Wisconsin Gov. Scott Walker wants to drug test people on welfare.
NEW YORK, NY – DECEMBER 11: A Harlem resident chooses free groceries at the Food Bank For New York City on December 11, 2013 in New York City. The food bank distributes dry, canned and fresh food to needy residents and works with community based member programs to provide some 400,000 free meals per day throughout the city. Need increased in November when 47 million low-income people nationwide saw their food stamps cut as the federal SNAP program expired. (Photo by John Moore/Getty Images)
Wisconsin Governor Scott Walker believes that poor people who receive public assistance should have to undergo drug testing, and he’s taking steps to make sure that happens.
Walker last week charged ahead with a plan to require drug testing for some recipients of Wisconsin’s food stamps program, formally referred to as the Supplemental Nutrition Assistance Program (SNAP), reports The Atlantic. The plan would make Wisconsin the first state in the union to drug test for food stamps, other states that have tried the move have been blocked by the feds.
That comes on top of another plan to test Medicaid enrollees in Wisconsin. Oh, and don’t forget a law already on the books: That one requires drug testing for non-custodial parents getting funds Temporary Assistance for Needy Families.
If Gov. Walker’s proposals pass federal scrutiny, all three of the major welfare programs in Wisconsin will involve drug-testing the recipients. Walker’s move to “overhaul welfare” over the past three years has already included some such “reforms.”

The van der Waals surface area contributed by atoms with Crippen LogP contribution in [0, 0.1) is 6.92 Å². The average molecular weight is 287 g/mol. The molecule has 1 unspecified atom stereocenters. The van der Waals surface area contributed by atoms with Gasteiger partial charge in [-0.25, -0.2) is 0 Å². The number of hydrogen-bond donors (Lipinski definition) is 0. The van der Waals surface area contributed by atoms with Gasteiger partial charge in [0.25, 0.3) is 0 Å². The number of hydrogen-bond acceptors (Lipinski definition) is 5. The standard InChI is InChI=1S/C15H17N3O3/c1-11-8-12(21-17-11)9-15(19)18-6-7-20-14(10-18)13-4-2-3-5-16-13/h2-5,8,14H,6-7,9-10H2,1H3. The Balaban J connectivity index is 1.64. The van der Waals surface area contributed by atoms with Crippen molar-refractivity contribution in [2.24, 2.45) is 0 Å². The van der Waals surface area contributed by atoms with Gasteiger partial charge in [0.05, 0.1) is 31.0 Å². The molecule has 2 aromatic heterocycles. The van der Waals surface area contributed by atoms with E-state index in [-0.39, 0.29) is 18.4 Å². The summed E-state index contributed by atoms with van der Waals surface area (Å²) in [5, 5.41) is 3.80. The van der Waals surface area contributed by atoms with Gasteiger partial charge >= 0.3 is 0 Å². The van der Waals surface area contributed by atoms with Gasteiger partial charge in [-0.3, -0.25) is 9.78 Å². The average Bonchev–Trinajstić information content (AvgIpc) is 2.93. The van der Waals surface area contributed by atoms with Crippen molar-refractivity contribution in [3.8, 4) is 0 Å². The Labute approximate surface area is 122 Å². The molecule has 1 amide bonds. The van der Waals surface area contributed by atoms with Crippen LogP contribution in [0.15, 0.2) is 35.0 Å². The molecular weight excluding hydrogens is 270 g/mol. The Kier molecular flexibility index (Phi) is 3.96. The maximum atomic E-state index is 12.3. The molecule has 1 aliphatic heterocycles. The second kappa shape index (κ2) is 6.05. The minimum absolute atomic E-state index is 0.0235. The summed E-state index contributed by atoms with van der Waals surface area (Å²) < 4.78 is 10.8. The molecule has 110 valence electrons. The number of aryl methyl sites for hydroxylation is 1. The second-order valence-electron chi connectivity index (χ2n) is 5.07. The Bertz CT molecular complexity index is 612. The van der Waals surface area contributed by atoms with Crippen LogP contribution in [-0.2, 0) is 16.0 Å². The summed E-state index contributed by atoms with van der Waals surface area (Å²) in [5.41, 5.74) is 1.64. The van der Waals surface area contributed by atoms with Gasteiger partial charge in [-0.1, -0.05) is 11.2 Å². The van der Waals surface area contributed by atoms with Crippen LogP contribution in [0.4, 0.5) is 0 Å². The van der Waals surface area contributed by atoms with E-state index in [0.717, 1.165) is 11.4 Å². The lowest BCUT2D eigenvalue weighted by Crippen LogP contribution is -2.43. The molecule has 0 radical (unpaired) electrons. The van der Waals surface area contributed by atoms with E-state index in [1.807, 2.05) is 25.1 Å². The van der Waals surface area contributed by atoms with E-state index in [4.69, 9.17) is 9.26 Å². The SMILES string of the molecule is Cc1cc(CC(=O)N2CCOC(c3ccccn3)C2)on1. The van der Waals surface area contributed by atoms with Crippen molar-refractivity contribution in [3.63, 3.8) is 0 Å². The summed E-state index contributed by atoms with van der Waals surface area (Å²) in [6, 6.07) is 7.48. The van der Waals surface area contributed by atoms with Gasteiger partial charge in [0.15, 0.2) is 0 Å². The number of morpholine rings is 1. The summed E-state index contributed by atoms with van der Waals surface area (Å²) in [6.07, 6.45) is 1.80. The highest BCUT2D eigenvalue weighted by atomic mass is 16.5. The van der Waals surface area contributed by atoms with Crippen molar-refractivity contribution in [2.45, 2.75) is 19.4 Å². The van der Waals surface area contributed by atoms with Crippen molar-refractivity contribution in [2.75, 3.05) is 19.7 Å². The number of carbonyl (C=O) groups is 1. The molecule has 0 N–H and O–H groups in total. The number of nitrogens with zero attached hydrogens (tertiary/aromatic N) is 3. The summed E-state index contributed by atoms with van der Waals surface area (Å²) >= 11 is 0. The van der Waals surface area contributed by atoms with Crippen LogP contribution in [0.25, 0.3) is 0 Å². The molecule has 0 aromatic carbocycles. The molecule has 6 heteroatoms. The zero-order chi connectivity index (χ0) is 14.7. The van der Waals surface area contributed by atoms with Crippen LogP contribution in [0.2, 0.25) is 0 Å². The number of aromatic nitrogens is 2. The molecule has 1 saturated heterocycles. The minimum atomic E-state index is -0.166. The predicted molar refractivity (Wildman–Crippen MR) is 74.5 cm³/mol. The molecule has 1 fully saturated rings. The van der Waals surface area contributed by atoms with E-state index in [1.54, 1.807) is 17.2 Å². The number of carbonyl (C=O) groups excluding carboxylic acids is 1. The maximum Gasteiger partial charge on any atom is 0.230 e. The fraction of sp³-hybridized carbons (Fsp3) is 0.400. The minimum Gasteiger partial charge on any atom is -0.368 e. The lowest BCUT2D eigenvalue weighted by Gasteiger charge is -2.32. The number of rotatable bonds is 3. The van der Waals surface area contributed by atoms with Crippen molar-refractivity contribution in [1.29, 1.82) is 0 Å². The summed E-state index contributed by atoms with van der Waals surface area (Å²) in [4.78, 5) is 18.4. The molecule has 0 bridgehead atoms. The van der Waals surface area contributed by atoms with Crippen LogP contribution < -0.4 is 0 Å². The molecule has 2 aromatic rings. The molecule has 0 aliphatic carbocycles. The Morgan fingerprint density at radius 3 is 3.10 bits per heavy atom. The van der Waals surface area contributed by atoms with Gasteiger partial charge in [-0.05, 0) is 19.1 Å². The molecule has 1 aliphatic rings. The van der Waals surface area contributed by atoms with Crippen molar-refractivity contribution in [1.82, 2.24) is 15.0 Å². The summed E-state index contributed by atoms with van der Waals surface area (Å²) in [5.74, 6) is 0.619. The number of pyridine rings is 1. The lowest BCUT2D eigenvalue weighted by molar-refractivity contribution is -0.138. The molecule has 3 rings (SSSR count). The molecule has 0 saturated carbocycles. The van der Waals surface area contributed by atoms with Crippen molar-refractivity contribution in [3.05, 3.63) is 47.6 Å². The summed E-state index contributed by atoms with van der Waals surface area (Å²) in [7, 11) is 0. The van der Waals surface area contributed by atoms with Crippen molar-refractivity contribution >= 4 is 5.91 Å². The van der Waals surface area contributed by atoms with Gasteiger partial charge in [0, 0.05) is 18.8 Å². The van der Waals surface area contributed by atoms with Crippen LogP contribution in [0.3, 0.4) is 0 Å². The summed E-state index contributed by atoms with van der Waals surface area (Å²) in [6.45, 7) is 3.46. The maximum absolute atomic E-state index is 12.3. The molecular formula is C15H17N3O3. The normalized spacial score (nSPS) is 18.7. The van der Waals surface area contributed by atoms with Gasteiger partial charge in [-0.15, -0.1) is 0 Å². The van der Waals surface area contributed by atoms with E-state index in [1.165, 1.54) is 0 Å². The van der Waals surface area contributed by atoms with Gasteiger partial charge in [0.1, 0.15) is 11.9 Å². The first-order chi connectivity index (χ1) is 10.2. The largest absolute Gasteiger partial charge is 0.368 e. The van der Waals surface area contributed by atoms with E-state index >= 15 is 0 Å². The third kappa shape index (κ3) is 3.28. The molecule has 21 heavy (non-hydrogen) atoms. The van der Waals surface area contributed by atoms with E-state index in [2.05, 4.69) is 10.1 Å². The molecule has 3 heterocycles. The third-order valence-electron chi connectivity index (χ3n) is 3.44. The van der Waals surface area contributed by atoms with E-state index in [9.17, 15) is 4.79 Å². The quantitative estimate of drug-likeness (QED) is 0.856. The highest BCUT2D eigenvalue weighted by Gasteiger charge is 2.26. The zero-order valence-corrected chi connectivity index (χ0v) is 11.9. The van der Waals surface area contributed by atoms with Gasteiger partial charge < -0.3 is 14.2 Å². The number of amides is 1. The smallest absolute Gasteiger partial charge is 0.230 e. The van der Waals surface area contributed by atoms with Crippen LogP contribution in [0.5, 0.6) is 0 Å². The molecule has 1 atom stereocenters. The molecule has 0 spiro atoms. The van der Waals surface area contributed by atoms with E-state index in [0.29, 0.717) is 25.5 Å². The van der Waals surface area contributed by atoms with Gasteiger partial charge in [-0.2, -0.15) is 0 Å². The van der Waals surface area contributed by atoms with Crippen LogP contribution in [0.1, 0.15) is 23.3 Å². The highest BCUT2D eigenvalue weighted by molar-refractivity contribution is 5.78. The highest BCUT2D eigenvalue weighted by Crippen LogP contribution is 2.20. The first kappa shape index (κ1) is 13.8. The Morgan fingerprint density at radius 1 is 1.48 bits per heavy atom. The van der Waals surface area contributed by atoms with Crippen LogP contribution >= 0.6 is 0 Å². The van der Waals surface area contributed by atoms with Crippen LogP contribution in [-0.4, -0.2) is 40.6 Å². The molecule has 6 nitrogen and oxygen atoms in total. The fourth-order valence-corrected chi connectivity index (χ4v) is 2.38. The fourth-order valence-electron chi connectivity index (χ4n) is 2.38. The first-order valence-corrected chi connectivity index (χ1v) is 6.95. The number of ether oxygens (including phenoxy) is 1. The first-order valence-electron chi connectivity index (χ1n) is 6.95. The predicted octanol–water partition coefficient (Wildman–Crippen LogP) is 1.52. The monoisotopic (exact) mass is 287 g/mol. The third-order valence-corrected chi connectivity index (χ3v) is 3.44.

The proposed change to SNAP would affect those who take part in its Employment and Training Program (ETP). Healthy, childless adults already have to meet work requirements to qualify for food stamps through ETP.
Drug testing is considered by many experts as ineffective. Applicants can lie on their questionnaires about previous drug use, for example. They can also simply refrain from using drugs for a few days before their scheduled test dates, by which time most drugs (with the unfortunate exception of cannabis) will have cleared out of their systems enough to pass a test.
Arizona has published figures showing a net savings of just $3,500 for 26 individuals who either tested positive or failed to show up for their drug test appointment. That’s an overall saving of just $135 per person.
According to state data, the seven states with existing programs— Arizona, Kansas, Mississippi, Missouri, Oklahoma, Tennessee, and Utah— are spending hundreds of thousands of dollars to detect very few drug users. The statistics show that welfare applicants actually test positive at a lower rate for drug use than does the general population.
Meanwhile, the states have collectively spent almost $1 million on the effort, with millions more slated to be spent in years to come.
Under the Obama Administration, Gov. Walker’s requests to add drug testing in the SNAP program were denied or delayed by the Agriculture Department because they were seen as an additional barrier to eligibility— one that Wisconsin wasn’t entitled to impose.
While the state denied that, the argument had already been used successfully. The Centers for Medicare and Medicaid Services has also denied requests for waivers from states which wanted to impose drug testing for Medicaid.
Early on, Centers for Medicare and Medicaid Services Administrator Seems Verma signaled the agency would now accept work requirements in Medicaid waivers, like the one being considered in Wisconsin. Verma also announced in November that CMS “will approve proposals that promote community-engagement activities,” typically including work, community service, and job training.
According to Kaiser Health News, healthcare experts expect this move heralds the agency’s support for further conservative reforms impacting aid eligibility such as drug testing. Advocates are concerned the changes are just a way for states to kick millions of poor people off welfare programs, and undermine their mission of providing food assistance and health coverage to the poor.